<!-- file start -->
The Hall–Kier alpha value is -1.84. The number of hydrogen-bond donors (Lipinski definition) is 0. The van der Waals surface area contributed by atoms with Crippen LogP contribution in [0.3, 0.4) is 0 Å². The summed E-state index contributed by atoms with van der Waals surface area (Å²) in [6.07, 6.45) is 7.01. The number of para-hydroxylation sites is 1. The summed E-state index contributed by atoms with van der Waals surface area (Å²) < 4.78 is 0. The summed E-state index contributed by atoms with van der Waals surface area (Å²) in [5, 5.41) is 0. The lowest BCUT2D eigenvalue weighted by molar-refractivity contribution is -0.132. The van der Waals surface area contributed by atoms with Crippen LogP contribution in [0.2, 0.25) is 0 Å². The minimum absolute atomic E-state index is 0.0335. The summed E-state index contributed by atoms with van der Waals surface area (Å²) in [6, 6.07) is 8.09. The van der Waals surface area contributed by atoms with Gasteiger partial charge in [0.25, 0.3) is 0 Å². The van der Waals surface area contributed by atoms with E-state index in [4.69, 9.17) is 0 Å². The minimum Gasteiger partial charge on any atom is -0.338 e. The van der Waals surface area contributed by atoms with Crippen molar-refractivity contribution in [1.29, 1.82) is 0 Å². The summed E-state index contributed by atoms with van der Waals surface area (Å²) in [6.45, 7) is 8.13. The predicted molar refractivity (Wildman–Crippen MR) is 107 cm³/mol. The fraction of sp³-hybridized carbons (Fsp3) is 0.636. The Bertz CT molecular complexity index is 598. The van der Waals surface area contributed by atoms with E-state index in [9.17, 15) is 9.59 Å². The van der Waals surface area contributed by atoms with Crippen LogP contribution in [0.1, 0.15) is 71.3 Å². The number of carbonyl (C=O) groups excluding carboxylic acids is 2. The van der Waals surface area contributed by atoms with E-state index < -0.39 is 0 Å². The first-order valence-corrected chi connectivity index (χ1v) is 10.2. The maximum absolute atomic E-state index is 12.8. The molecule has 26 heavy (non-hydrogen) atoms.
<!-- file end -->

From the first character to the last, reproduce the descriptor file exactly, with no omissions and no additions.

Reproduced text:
The Hall–Kier alpha value is -1.84. The number of hydrogen-bond donors (Lipinski definition) is 0. The van der Waals surface area contributed by atoms with Crippen LogP contribution in [0.3, 0.4) is 0 Å². The summed E-state index contributed by atoms with van der Waals surface area (Å²) in [6.07, 6.45) is 7.01. The number of para-hydroxylation sites is 1. The summed E-state index contributed by atoms with van der Waals surface area (Å²) < 4.78 is 0. The summed E-state index contributed by atoms with van der Waals surface area (Å²) in [5, 5.41) is 0. The lowest BCUT2D eigenvalue weighted by molar-refractivity contribution is -0.132. The van der Waals surface area contributed by atoms with Crippen LogP contribution in [0.2, 0.25) is 0 Å². The minimum absolute atomic E-state index is 0.0335. The summed E-state index contributed by atoms with van der Waals surface area (Å²) in [6, 6.07) is 8.09. The van der Waals surface area contributed by atoms with Gasteiger partial charge in [0.25, 0.3) is 0 Å². The van der Waals surface area contributed by atoms with E-state index in [4.69, 9.17) is 0 Å². The minimum Gasteiger partial charge on any atom is -0.338 e. The van der Waals surface area contributed by atoms with Crippen molar-refractivity contribution in [1.29, 1.82) is 0 Å². The summed E-state index contributed by atoms with van der Waals surface area (Å²) in [6.45, 7) is 8.13. The predicted molar refractivity (Wildman–Crippen MR) is 107 cm³/mol. The fraction of sp³-hybridized carbons (Fsp3) is 0.636. The Bertz CT molecular complexity index is 598. The van der Waals surface area contributed by atoms with E-state index in [9.17, 15) is 9.59 Å². The van der Waals surface area contributed by atoms with Crippen LogP contribution in [0.1, 0.15) is 71.3 Å². The number of carbonyl (C=O) groups excluding carboxylic acids is 2. The van der Waals surface area contributed by atoms with E-state index < -0.39 is 0 Å². The first-order valence-corrected chi connectivity index (χ1v) is 10.2. The maximum absolute atomic E-state index is 12.8. The molecule has 26 heavy (non-hydrogen) atoms.